How a local competition is restoring the tradition of good food and community. Is your rosemary and basil sourdough better than...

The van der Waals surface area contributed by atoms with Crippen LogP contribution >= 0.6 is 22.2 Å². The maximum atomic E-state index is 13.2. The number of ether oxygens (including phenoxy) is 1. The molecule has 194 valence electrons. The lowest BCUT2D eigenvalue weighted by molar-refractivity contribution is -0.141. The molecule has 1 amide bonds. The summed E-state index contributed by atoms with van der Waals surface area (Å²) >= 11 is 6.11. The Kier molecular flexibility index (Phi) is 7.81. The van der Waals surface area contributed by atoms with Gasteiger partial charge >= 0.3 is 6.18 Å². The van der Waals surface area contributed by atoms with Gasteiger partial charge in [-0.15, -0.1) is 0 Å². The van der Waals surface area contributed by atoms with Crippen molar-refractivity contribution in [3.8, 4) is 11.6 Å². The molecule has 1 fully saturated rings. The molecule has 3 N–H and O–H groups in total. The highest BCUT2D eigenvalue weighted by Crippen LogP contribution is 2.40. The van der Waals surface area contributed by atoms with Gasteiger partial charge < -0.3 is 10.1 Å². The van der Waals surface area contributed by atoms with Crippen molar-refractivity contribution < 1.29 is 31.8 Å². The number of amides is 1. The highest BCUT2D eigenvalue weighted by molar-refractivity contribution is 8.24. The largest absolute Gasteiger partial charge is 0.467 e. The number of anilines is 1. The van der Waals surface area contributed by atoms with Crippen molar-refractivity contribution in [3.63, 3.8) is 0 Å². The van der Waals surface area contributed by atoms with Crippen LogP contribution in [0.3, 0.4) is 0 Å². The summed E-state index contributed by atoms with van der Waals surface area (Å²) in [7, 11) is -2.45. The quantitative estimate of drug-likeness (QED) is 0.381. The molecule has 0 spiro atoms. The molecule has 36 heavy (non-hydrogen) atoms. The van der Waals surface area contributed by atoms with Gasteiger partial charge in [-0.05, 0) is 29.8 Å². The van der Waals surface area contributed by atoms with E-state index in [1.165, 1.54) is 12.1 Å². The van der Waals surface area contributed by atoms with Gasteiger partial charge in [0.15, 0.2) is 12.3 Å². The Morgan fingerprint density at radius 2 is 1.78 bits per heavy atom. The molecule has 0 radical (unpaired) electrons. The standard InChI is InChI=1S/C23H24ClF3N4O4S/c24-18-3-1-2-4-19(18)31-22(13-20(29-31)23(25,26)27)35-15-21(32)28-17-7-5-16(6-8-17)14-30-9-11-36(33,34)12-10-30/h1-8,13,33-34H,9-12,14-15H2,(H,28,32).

How a local competition is restoring the tradition of good food and community.Is your rosemary and basil sourdough better than anything you've ever tasted at any bakery or restaurant? Do you think your secret family recipe is really the best in the city? Well, now you've got a chance to prove it and raise money for the needy at the same time. Enter SF Food Wars, a DIY cooking competition that encourages a return to the slower culinary traditions, of eating, cooking, sharing, and breaking bread around a communal table. The event is sort of a democratic amalgam of Top Chef and Throwdown with Bobby Flay; it operates as an ad hoc community cooking competition, pitting home cooks versus professional chefs and bakers. Each event boasts a different theme ranging from mac & cheese to cupcakes to artisinal breads and gives competitors and tasters alike the chance to sample the city's best loaf of bread or holiday side dish. Contestants enter their dishes and compete for bragging rights plus a generous variety of food-themed prizes, while eaters purchase tickets for a plateful of gourmet access. Bringing altruism to the competition, the proceeds benefit the local San Francisco Food Bank.While San Francisco's Food Wars sounds like a natural extension of the nation's growing food awareness movement, it's easy to forget that our culture of eating wasn't always so self-aware. Until recently, the twin engines of mass production and standardization have largely driven American food culture. Speed trumped flavor and quality was replaced with uniform cheapness. The act and pleasure of eating itself, something that had traditionally been a social experience, was reduced to the expediency of a fueling station, consumers filled-up on standardized units, flavors were manipulated by science and individuals were isolated from their neighbors in fast food drive-thrus. Our vehicles became mobile feeding troughs. As our culinary community faded, convenience became paramount. We found ourselves alone with a microwave and a frozen dinner, having forgotten how to cook, what to eat, when to eat it, and with whom to eat it.SF Food Wars is celebration of the shared act of eating. It is a rejection of isolated feeding. It is a refusal of mechanized and processed flavors. It harkens a return to the community table, where tastes were personal, recipes familial, and flavors a matter of local pride. It is a reminder of the regional, the small-batch, and the seasonal over the standardized.SF Food Wars launched its first sortie in San Francisco in August, 2009, a couple of years after Jeannie Choe, an industrial designer, design writer, and food enthusiast, moved from New York City to San Francisco. "I knew there was something missing here, in NYC there were a lot of these low-key, homespun little food cook-offs that I would hear about from friends, but I don't think they were quite this big. This is our fourth event, people are lining up out the door. Tickets are selling out in a matter of minutes. I feel really lucky that the community has been this supportive and has latched on so quickly."Could this work in other cities? Choe thinks so, "It's a food event, but it's also a socializing event, it's a networking event. There are people who love to cook all over. I've got inquires from as far away as London, people asking if they could do similar events, but city cultures differ, food cultures differ from city to city, even with the same formula, the event would be different and, more importantly, the event would be appropriate for that particular city. I don't see it as competition if other places do this; I see it as a larger celebration of good food and people getting together."That said, Choe isn't planning on taking Food Wars on the road, though she welcomes the initiative of other cities to create similar events. "When there is anything that involves making money, there is always a natural instinct to get bigger and make more, but I think that San Francisco is a place that understands contained capitalism, we donate a good portion of our proceeds, we limit our capacity, we don't run out of food, we don't create a huge stressful environment where attendees couldn't move around or taste everything. We could make more money if we did that, but then the event loses its fun. I hope that other people can pick up on it and be inspired by it and I hope other cities and communities try it out."Food Wars veteran contestant and current taster Maya Newhagen explained why she keeps coming back. "I love the community building aspect, local people coming together around local ingredients, there's an independent experience about it. This event honors a tradition of taking time to craft something special, it allows people with passions to put those passions on a stage for their community to take part in, share in, and hopefully appreciate."Ultimately, Choe thinks that Food Wars has been so popular because it allows urban dwellers an opportunity "to eat fresh, to experience a food culture unique to their city, and to try new things together." Creative cooking, eating well with neighbors and raising money for charity. Who ever said that war is not the answer?Guest blogger Adam Starr is a freelance writer. He lives in San Francisco. Photos courtesy of Shing Wong.